We’re excited to present a fantastic new piece by David Ludwig to our Salem audience next month (click here for details).
The genesis of his String Quartet No. 1 “Pale Blue Dot” arose from David’s musing on the Voyager I mission, which produced one of the iconic images of mankind, which became known popularly as the Pale Blue Dot photo.
One of the other aspects of the Voyager I mission was to send a collection of images, sounds, music, and information about the human race. Among these was a recording of the Cavatina movement from Beethoven’s String Quartet in B-flat major, Op. 130, played by the Budapest String Quartet. There is a brief, spectral quotation of the beginning of the Cavatina in this new quartet.
Of local interest to chamber music fans, Pale Blue Dot was written for the brilliant Dover String Quartet, which has been in residence at Chamber Music Northwest the past few seasons. Below is a recent performance of Pale Blue Dot by the Dover Quartet at the Curtis Institute of Music, where they are the quartet-in-residence.
You can read much more about Ludwig’s inspiration and composition of this new quartet on his blog.
We’re excited to get our 2015-2016 season to its belated start! We’re doing two performances in February and March, with a possible third if a suitable performance space is found.
On Wednesday, February 3, 2016, we’ll play on the University of Portland’s Music at Midweek series at the Mago Hunt Recital Hall. The concert is free to the public, and begins at 12:30 p.m., and lasts just under an hour. See our Upcoming Concerts page for more information. We’ll be performing Beethoven’s very first completed quartet, the Quartet in D major, Op. 18 No. 3. Then we’ll conclude the concert with Shostakovich’s String Quartet No 2 in A major, Op. 68.
On Sunday, March 13, 2016, we’ll be in Salem, Oregon for the Camerata Musica series at the Salem Public Library. This concert is also free to the public, and begins at 2:30 p.m. We’ll play the Beethoven and Shostakovich quartets mentioned above, and conclude the concert with David Ludwig’s Pale Blue Dot, a wonderful piece which begins in a very surprising way! You might even say it’s out of this world…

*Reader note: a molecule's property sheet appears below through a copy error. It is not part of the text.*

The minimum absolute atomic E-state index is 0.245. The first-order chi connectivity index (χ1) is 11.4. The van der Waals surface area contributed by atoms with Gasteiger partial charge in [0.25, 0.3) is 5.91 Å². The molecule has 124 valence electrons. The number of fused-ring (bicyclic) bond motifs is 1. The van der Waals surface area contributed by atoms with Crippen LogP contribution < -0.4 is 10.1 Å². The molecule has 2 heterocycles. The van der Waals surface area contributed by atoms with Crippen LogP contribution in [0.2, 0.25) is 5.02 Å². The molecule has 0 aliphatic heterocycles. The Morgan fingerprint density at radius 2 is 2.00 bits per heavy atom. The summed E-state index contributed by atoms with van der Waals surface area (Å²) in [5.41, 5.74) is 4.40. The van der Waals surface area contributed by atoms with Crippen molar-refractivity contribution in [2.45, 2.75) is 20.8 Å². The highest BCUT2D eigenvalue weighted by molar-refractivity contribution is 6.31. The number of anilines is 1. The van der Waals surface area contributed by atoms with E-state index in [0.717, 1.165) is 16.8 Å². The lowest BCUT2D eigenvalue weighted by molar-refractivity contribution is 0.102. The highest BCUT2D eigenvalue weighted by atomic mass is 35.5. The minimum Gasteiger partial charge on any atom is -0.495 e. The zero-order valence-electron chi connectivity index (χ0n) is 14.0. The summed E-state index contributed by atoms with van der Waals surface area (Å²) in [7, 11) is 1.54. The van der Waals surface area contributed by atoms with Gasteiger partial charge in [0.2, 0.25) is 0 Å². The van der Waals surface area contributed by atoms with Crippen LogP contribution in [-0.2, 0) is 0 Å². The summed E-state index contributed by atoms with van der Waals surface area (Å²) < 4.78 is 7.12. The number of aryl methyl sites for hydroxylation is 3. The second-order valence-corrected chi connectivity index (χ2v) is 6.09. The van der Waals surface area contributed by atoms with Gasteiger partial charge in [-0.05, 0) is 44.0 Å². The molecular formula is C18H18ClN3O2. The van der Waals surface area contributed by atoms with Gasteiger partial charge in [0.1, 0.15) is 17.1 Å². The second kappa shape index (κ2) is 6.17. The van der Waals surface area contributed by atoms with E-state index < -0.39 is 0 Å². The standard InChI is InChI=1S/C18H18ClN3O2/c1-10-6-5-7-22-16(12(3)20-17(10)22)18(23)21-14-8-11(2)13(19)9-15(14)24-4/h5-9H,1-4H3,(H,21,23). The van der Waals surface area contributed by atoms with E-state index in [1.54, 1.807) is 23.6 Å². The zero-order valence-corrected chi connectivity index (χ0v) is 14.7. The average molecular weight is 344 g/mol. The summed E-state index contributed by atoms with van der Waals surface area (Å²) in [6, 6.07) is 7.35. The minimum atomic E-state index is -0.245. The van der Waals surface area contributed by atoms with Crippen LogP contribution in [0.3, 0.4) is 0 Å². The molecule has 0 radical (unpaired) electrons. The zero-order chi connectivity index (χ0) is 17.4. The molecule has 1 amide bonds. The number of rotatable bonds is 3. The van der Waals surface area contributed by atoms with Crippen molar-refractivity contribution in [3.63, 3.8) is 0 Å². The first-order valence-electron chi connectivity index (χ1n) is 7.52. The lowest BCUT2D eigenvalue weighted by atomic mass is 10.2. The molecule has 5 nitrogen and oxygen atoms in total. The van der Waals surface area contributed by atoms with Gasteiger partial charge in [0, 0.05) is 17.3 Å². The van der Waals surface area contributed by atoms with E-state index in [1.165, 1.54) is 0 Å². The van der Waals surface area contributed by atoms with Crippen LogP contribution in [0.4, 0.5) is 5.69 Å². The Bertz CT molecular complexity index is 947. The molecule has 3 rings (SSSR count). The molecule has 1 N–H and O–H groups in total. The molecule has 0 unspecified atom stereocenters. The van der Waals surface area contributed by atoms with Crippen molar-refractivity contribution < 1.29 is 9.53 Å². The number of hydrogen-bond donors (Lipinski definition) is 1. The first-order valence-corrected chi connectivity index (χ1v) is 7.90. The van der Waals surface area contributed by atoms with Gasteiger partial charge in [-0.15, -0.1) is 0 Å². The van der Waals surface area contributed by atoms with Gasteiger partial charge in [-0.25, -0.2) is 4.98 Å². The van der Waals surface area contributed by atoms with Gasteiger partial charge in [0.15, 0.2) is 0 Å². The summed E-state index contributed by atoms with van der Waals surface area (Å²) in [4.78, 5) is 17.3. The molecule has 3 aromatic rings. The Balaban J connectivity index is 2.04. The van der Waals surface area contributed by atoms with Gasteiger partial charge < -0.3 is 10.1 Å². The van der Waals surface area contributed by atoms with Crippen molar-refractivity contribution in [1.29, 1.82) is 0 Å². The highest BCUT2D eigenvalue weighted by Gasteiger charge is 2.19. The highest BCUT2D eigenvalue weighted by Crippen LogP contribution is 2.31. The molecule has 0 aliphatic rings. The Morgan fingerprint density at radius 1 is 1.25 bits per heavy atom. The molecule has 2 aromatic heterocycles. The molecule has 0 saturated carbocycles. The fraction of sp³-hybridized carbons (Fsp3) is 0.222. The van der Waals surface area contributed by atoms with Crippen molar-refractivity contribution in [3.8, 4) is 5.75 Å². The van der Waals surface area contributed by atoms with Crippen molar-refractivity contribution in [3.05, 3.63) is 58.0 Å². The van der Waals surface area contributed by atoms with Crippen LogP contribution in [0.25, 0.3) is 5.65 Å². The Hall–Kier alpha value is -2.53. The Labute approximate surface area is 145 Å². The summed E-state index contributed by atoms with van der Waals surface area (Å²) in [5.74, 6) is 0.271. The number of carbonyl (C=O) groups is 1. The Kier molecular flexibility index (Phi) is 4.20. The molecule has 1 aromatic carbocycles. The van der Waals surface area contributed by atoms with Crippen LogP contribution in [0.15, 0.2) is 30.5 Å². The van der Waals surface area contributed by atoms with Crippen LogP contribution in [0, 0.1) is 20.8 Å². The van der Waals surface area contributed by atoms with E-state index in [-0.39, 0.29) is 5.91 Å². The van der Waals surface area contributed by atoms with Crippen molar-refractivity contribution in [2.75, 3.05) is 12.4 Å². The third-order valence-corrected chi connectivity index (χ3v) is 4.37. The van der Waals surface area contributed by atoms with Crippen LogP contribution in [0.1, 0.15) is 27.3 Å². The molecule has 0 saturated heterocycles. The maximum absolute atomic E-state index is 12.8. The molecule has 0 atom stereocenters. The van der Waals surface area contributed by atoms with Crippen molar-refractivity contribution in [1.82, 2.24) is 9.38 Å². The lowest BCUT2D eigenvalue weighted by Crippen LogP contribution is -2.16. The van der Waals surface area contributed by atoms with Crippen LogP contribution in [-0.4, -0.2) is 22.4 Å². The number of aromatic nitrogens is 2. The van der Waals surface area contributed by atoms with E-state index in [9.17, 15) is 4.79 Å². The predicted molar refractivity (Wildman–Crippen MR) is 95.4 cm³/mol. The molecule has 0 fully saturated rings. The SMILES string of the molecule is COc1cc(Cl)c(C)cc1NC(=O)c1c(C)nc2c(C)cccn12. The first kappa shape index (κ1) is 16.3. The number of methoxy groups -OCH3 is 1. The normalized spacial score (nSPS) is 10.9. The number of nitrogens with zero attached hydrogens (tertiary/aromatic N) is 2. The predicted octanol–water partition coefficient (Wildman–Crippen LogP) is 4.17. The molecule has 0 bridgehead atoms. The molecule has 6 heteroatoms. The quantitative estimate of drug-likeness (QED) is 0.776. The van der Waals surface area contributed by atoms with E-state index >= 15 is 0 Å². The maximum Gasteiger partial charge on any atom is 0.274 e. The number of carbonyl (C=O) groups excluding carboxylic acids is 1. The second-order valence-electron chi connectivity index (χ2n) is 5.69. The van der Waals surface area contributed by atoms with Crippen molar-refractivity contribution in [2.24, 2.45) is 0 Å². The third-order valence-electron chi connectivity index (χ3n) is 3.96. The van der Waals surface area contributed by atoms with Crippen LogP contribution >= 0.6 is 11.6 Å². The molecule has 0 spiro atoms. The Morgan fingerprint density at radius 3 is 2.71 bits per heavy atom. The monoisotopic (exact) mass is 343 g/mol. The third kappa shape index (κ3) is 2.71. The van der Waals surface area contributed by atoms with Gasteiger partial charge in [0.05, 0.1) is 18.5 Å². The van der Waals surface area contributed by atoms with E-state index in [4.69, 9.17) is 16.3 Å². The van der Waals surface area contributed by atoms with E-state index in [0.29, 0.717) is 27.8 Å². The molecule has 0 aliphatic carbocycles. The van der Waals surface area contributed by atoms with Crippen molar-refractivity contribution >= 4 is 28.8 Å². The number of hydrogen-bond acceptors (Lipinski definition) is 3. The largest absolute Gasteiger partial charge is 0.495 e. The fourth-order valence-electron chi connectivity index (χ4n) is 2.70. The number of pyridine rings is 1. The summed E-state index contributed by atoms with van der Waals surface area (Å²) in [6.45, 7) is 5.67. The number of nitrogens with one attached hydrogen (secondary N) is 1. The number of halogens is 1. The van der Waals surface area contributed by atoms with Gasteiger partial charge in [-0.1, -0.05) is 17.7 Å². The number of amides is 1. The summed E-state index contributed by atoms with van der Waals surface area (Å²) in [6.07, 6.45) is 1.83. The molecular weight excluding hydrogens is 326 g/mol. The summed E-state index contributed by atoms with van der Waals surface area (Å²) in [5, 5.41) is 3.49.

We’ll be joining a stellar cast of Portland musicians who will be supporting acclaimed soprano Janice Johnson and pianist Kira Whiting in their vocal recital entitled “Night Songs“, on Wednesday, November 4 at 7pm, at Grace Memorial Episcopal Church (1535 NE 17th Ave, Portland, Oregon 97232). We’ll be performing Chausson’s Chanson Perpétuelle. Cellist David Eby also performs. The program also features works of Brahms, Hahn, Marx, and Debussy.
Last night we played Beethoven’s monumental Grosse Fuga, Op. 133 as part of the Going Boldly in Lake Oswego concert presented by Cascadia Composers. It was a fantastic concert organized by Linda Woody, who also had a world premiere (Elegy for a Dead Soldier) on the program. It was a fantastic audience, and we were in good company with many excellent local performers on the bill before us.
Believe it or not, this is the end of our ninth season together. Next year is our 10th anniversary season, and while plans are still being made, I can promise a fair amount of Beethoven will feature, and a variety of other composers as well. We’ll see you in the fall!
UPDATE: You can find a video of our Grosse Fugue performance on our Sights & Sounds page.
We just returned from Tacoma, Washington, where we played our American String Quartets concert to great audience acclaim (yes, you can program 21st century music and people will like it!) on the fantastic Second City Chamber Series; and Portland, you will get your chance to hear it on Sunday, February 15th at 2:00 pm at the University of Portland’s (5000 N. Willamette Blvd) Buckley Center Auditorium.
We’ll be performing Samuel Barber’s String Quartet, Op. 11, with its gorgeous adagio (it’s original setting), written all the way back in 1936. Oregon native and newly returned from Brooklyn composer Kenji Bunch will be on hand to introduce his String Quartet No. 2 “Concussion Theory”, based upon the Dust Bowl period (during which the Barber was written, by the way) in the American midwest. Finally, we present one of the major new quartets of the new century, Daniel Ott’s String Quartet No. 2. It just so happens that Dan is a alumnus (Class of 1997) of the Curtis Institute of Music, where Barber was once a student (Class of 1934). It will be a fantastic concert, and we hope that we will sell out the concert!
Admission is by a suggested donation of $10, with all the proceeds benefitting AllClassical.org, Portland’s 24-hour classical music station and amazing community resource, building cultural community in Portland and beyond.